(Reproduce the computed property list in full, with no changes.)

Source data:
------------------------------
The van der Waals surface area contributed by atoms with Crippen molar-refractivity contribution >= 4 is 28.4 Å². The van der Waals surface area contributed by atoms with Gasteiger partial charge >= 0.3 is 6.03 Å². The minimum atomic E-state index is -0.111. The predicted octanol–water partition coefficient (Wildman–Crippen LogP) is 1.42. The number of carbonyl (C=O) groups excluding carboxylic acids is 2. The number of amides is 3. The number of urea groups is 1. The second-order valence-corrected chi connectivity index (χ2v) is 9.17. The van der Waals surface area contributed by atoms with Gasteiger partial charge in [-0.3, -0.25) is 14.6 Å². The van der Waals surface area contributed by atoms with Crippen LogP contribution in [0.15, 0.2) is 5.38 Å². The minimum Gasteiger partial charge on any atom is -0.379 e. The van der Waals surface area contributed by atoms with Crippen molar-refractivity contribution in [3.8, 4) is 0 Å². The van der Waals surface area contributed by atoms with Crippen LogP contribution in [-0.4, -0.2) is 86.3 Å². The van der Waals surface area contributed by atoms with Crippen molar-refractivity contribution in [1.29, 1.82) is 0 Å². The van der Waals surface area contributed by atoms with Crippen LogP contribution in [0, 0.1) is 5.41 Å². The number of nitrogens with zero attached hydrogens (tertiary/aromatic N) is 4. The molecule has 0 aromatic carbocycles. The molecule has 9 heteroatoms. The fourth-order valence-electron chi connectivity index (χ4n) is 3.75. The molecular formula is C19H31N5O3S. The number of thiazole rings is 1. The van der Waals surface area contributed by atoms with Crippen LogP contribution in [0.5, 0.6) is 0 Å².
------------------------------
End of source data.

The van der Waals surface area contributed by atoms with Crippen molar-refractivity contribution >= 4 is 28.4 Å². The van der Waals surface area contributed by atoms with Gasteiger partial charge >= 0.3 is 6.03 Å². The minimum atomic E-state index is -0.111. The predicted octanol–water partition coefficient (Wildman–Crippen LogP) is 1.42. The number of carbonyl (C=O) groups excluding carboxylic acids is 2. The number of amides is 3. The number of urea groups is 1. The second-order valence-corrected chi connectivity index (χ2v) is 9.17. The van der Waals surface area contributed by atoms with Gasteiger partial charge in [-0.3, -0.25) is 14.6 Å². The van der Waals surface area contributed by atoms with Crippen LogP contribution in [0.15, 0.2) is 5.38 Å². The minimum Gasteiger partial charge on any atom is -0.379 e. The van der Waals surface area contributed by atoms with Crippen molar-refractivity contribution in [3.8, 4) is 0 Å². The van der Waals surface area contributed by atoms with Crippen LogP contribution in [-0.4, -0.2) is 86.3 Å². The van der Waals surface area contributed by atoms with Crippen molar-refractivity contribution in [1.29, 1.82) is 0 Å². The van der Waals surface area contributed by atoms with Crippen LogP contribution in [0, 0.1) is 5.41 Å². The number of nitrogens with zero attached hydrogens (tertiary/aromatic N) is 4. The molecule has 0 aromatic carbocycles. The molecule has 9 heteroatoms. The fourth-order valence-electron chi connectivity index (χ4n) is 3.75. The molecular formula is C19H31N5O3S. The number of thiazole rings is 1. The van der Waals surface area contributed by atoms with Crippen LogP contribution in [0.5, 0.6) is 0 Å².